Good and bad sources of data: Apple’s failure at iOS 6 maps

I am an avid iPhone fan, but I admit I really use it for texting, Facebook, email and and following my RSS reader. However, I will not be upgrading to iOS 6 any time soon. Why you ask? It’s all because of the new Apple maps.

iOS 6 map mistakes

Photo from Tumblr iOS 6 mistake with Australia showing up in the USA.

Let us just say I work with a bunch of map geeks and I know what it takes to get a map right and Apple did not take enough time or clearly think out their strategy. Creating a global geographic information system (GIS) is no easy task and should not be taken lightly.

Google has years of practice. I’ll be sticking with them a little while longer.

For those who upgraded, just go to maps.google.com and follow the directions to add the Web app to your phone. Voila, back to Google maps.

I can completely understand Apple wanting to get into their own maps business as the key to everything these days is the data. Recently there was an article in The Verge about Google. This article showed that they were focusing on data from the very beginning. Managing data, especially lots of it is quite challenging.

Mike Dobson’s blog regarding Apple’s debacle put everything into great perspective saying they are pulling from C- grade suppliers and getting all the disparate data sources to work together is a very difficult process. I couldn’t agree more.

What does this have to do with kids and families? More than anything if you decide to go ahead with Apple’s maps, make sure you and your kids understand that the accuracy of the data provided may not be correct. My son is learning about citing his sources in school and that Wikipedia is not a good source to use. It’s good in general for you to gain understanding about a particular subject, but not for all of your research. For that, you need a reputable source such as Britannica or other peer reviewed sites.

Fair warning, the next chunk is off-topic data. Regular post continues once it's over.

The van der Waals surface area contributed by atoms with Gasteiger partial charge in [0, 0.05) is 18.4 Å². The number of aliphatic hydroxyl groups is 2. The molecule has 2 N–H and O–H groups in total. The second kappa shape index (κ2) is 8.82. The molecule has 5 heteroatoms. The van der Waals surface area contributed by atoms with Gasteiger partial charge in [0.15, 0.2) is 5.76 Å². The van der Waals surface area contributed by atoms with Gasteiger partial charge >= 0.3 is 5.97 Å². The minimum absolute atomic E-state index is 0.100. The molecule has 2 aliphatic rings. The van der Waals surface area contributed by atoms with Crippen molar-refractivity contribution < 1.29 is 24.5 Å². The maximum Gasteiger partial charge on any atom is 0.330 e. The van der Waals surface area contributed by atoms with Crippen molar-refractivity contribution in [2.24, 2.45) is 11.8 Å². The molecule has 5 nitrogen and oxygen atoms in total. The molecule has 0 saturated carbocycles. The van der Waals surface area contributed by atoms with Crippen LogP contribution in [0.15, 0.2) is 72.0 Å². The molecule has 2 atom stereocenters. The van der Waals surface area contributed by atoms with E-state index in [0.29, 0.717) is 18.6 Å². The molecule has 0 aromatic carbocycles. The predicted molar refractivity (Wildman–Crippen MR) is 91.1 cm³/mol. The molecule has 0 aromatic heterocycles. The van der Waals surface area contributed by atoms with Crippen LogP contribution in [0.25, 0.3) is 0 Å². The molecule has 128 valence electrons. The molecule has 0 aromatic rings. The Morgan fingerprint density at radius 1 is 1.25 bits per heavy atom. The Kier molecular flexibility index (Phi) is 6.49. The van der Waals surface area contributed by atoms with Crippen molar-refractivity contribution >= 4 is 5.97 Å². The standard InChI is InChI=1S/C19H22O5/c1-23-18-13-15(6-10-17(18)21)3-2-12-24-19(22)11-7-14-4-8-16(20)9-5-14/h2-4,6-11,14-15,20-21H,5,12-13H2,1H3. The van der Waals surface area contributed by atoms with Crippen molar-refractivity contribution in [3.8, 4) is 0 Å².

Hey, not everybody gets it right the first time. It took Google about four years to get my correct home address to show up on their maps. I won’t be waiting four years to install iOS 6, but I will wait until a app comes out from Google that’s a full blown application instead of a Web app.

For more details on the challenges Apple is facing with their maps, check out the following blogs and articles:

Ars Technica: Is Apple’s new maps upsetting?

Tech Hive: Why maps matter to Apple, Google and others

Business Insider: TomTom: Don’t Blame Apple Maps Problems On Us!

 

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